On January 12th, 2009, Satoshi Nakamoto initiated the first Bitcoin transaction. Since then, the blockchain technology rapidly rose in popularity and distribution. Not only Bitcoin, but also numerous other cryptocurrencies gained a lot of users since this first crypto transaction over 13 years ago. This tremendous success is most likely based on the technical feature of blockchain units to grant to the respective holder an absolute power of disposition. From a technical point of view, the person disposing over the associated private key to the current blockchain address is the only one being able to initiate a transaction of blockchain units to another blockchain address. But is this factually safe bearer position reflected in German civil law?
Legislator Primarily Focuses on the Regulatory Aspects of Cryptocurrencies
Right from the beginning, the discussion and legislative actions regarding the legal handling of cryptocurrencies in Germany primarily revolved around and focused on the handling of cryptocurrencies with regards to financial supervisory law. BaFin, as the competent authority issued a public statement in 2013 in which it qualified Bitcoin and comparable blockchain units as units of accounts and therefore as financial instruments in the sense of German banking regulations. The former German Federal Government, which according to its coalition treaty intended to turn Germany into a blockchain hotspot, followed suit in 2020 when it introduced crypto assets as a new category of financial instruments into the German Banking Act (KWG). Further regulatory measures in the financial supervisory sector followed with the introduction of crypto securities in the Electronic Securities Act (eWPG) and the Crypto Asset Transfer Regulation. Whereas, when it comes to regulating blockchain units under civil law, the German legislator has up to now been rather reluctant. Solely for the aforementioned crypto securities – which are to this date only issuable in the form of tokenized bonds – there are civil regulations with regards to the possibility of transferring them to the bona fide transferee and the option to establish ownership. For other kinds of blockchain tokens, there have not been any specific civil law rules in Germany since 13 years now.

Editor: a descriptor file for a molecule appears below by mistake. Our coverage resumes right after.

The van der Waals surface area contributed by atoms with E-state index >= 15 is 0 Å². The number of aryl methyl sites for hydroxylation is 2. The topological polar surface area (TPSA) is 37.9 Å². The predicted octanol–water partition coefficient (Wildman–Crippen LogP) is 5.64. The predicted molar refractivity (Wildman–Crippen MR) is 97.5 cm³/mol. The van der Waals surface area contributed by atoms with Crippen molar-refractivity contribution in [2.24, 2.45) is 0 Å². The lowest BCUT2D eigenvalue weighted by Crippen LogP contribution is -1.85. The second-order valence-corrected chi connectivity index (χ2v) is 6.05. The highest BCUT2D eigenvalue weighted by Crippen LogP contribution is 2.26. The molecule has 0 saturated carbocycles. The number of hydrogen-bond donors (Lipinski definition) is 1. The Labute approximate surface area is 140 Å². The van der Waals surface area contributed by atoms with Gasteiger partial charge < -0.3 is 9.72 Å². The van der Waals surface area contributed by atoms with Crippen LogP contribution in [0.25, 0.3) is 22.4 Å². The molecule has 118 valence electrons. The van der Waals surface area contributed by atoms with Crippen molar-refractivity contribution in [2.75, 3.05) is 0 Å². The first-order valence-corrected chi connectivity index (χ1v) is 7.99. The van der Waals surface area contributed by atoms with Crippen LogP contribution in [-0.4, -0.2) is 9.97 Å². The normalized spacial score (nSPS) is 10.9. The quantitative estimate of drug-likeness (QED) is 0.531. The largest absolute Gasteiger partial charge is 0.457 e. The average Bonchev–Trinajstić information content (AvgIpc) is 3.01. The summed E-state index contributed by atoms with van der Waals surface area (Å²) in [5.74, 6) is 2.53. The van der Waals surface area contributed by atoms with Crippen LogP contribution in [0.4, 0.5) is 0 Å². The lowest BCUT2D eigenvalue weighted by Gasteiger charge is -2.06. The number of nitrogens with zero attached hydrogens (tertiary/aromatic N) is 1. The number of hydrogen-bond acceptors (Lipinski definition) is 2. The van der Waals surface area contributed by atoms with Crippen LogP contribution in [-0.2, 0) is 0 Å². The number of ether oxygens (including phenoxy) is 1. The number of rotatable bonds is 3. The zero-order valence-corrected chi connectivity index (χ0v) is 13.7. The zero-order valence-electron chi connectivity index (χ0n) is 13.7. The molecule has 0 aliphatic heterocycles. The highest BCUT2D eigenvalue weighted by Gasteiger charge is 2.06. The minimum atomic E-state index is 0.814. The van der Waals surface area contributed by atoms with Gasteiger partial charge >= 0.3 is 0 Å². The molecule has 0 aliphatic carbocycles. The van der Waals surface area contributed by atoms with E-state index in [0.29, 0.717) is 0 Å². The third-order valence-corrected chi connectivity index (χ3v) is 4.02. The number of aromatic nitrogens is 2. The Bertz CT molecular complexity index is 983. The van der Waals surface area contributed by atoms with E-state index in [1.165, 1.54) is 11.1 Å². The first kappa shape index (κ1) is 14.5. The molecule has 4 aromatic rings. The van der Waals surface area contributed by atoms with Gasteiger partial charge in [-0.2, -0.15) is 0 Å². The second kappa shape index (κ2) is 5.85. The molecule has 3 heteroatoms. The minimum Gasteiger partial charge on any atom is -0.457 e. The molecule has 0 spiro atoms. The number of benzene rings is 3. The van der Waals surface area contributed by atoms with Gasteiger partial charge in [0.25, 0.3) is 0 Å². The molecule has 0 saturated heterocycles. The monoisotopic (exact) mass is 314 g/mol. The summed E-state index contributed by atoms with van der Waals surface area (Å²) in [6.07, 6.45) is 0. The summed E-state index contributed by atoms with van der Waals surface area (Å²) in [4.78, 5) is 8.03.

Ownership Under German Civil Law Only Possible on Tangible Items
The German civil law has not yet entirely arrived at the digital age. The basis for the German civil law is the German Civil Code (BGB) which went into effect on January 1st, 1900. Even though the BGB has been regularly updated and extended, e.g. by introducing consumer protection regulation, so that parts of it comprehend phenomena of the digital era, ownership rights are still solely regulated in the part that regulates property law and therefore relate primarily to tangible items. Blockchain units such as Bitcoins, Utility Tokens or NFTs are intangible and therefore the establishment of ownership rights in the sense of the German civil law on them is generally not possible.
Would Ownership Rights Be Suited for Crypto Tokens?
Bearers of blockchain tokens are obviously not completely unprotected under the current law. Blockchain units are – at least according to the prevailing opinion in literature – qualified as other intangible assets, so that claims for damages can for example also be targeted at the transfer of crypto tokens. Since the property law relates to tangible items, it regulates cases that require the tangibility of the item. E.g. the owner of an item has the right to defend himself against an unauthorized removal of his item. This provision is not suited for tokens which exist exclusively virtually. The German property law on the other hand also regulates that the ownership of an object can be transferred to the acquirer without any potential third-party rights, if the acquirer blamelessly did not know of the associated third-party rights. Just as a bona fide acquirer may effectively acquire ownership of an object, if the seller was not authorized to transfer the ownership of the object. Comparable legal mechanisms for crypto tokens would surely lead to more legal certainty for everyone involved. An application by analogy of the property law to crypto tokens would only make sense in certain partitions of the problem. It would therefore be better, if the German legislator on the way to a German blockchain-hotspot created specific civil law provisions for blockchain tokens which are tailored to the technical specifics and the respective market needs of the industry.
Attorney Lutz Auffenberg, LL.M. (London)